By Miriam Raftery
March 7, 2017 (San Diego) – President Donald Trump has issued a new, more narrowly crafted executive order restricting refugees’ entry into the U.S. after the 9th Circuit Court of Appeals blocked implementation of his earlier executive order as unconstitutional. Here’s what the new ban includes:
- A 120-day ban on refugees from all nations entering the U.S.; the total number of refugees admitted has been reduced from 110,000 approved by the Obama administration to 50,000 for this fiscal year.
- A 90-day ban on issuance of new visas to people from 6 predominantly Muslim countries: Iran, Libya, Somalia, Sudan, Syria, and Yemen;
- Iraq has been dropped from the list, at the urging of the State Department, to assure that those helping the U.S. military can be protected, and after improved vetting.
- Syrian refugees will no longer be blocked indefinitely, though the 120-day restriction for all refugees will apply to Syrians.
- People with green cards and visas are now able to enter the U.S., unlike under the previous order. This includes people with green cards and visa who were denied entry after the earlier ban took effect.
- The new order will not take effect until March 16, to avoid chaos at airports or people in mid-transit being detained, as occurred with the earlier ban.
The new ban has drawn both praise and criticism.
The Department of Homeland Security issued a press statement which states that the new executive order “will make America safer and address long-overdue concerns about the security of our immigration system.“ The department will also undergo a review of its visa and refugee vetting programs.
Secretary of State Rex Tillerson called the new order, titled “Protecting the Nation from Foreign Terrorist Entry into the United States” a “vital measure for strengthening our national security” while noting that no system is infallible.
The DHS statement makes clear, “It is important to note that nothing in this executive order affects current lawful permanent residents or persons with current authorization to enter our country. If you have a current valid visa to travel, we welcome you. But unregulated, unvetted travel is not a universal privilege, especially when national security is at stake.”
The American Civil Liberties Union issued a statement pledging to challenge the new measure in court. The ACLU statement reads in part, “When President Trump first introduced his unconstitutional Muslim ban, we took him to court and won. Today, he is introducing a new version of the ban. And we have every intention to beat him again.”
Amnesty International executive director Margaret Huang issued this press statement, “This is just another Muslim ban. It is the same hate and fear, with new packaging. We must stop this.”
California Attorney General Xavier Becerra issued a statement indicating that Trump’s decision to rescind his earlier travel ban after multiple court rulings against his administration “confirms what we all knew; the travel ban was unconstitutional and un-American.” Becerra, who filed amicus briefs joining the successful challenge filed by Washington State, said his office will be closely examining the new order to assure it respects “our Constitution and our way of life,” adding, “No one will or should soon forget the trump administration’s multiple, public promises to ban Muslims from the country.”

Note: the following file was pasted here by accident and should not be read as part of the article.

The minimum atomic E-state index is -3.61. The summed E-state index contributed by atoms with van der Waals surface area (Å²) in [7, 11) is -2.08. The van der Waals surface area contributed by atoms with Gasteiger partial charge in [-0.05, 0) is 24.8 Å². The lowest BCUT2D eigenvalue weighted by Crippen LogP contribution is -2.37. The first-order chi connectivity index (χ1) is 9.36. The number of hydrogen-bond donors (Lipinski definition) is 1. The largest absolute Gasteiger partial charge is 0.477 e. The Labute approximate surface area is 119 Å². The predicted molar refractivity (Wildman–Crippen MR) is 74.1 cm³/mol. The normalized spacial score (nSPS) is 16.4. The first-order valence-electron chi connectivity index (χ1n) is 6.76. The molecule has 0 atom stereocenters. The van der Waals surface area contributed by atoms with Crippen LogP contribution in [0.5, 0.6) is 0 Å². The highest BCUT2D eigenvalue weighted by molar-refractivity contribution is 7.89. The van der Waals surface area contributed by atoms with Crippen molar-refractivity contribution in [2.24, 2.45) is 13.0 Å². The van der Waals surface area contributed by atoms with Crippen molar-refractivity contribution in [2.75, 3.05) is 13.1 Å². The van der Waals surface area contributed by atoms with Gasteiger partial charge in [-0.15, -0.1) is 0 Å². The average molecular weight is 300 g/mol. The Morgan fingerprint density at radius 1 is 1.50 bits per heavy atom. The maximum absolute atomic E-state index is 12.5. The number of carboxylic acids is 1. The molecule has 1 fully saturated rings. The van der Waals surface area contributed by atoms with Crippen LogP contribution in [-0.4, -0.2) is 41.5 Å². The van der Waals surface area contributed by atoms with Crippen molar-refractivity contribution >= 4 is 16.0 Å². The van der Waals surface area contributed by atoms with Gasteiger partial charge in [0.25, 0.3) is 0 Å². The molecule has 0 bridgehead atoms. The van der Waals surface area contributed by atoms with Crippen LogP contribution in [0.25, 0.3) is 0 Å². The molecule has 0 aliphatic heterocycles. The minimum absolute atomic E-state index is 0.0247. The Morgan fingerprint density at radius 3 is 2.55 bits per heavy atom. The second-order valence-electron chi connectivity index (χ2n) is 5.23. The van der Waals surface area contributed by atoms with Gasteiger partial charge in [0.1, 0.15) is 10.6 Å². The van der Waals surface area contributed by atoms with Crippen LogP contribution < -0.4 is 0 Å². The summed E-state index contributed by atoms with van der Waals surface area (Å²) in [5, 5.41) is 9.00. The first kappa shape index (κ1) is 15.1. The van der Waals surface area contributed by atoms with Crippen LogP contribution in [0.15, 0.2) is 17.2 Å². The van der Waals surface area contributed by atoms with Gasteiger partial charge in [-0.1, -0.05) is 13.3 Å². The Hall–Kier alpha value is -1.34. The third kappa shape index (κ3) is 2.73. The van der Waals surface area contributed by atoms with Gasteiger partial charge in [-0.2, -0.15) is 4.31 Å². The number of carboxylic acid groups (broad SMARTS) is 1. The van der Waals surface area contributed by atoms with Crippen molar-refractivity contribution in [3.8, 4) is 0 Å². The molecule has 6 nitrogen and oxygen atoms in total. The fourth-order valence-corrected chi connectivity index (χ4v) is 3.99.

He also praised the new order’s change to allow legal residents and visa holders entry. “It represents a major victory for the thousands of lawful permanent residents and visa holders in California, as well as all those across our nation who cherish our Constitution, diversity, tolerance and fairness,” the state’s Attorney General concludes.
The Main Street Alliance, a national network of small business owners, issued a statement questioning the order as stemming from “discriminatory intent” adding, “Endangered refugees will lose hope of safe resettlement, people will suffer, and communities and local economies will be hurt.”
The business group blames Trump’s earlier executive order and anti-immigrant rhetoric for leading to the “Trump Slump”, a “sharp decline in tourism that economists believe will cost the U.S. $10 billion annually, with some estimates even higher. With millions of small business owners relying on tourism to drive their local economies and support their businesses, this decline could result in closed doors, lost jobs, and crumbling Main Street.”
Research shows that the vast majority of refugees work and pay taxes within a few months of arriving in the U.S., the Main Street Alliance notes. “They start businesses, create jobs, buy homes, renew neighborhoods, and pump dollars into the local economy. This means a stronger, more inclusive, and thriving Main Street.”
Mark Arabo, president of the Minority Humanitarian Foundation in San Diego, said the decision to allow Iraqis to once again enter the U.S. is being welcomed by Chaldean Christians locally, but that others believe the broader ban on refugees hurts the U.S. and our interests abroad.
“This is a welcome decision for Iraqis, but not for refugees around the world,” Arabo states. “There is no disclaimer on the Statue of Liberty. Our constitution does not come with fine print. The premise still remains the same—any blanket ban on refugees doesn’t protect us, it makes us a target…President Trump is giving terrorists around the world ammunition for their beliefs. He continues to fan the flames of extremist hatred and ideology. I can only pray that his irrational decisions do not bring harm to our nation.”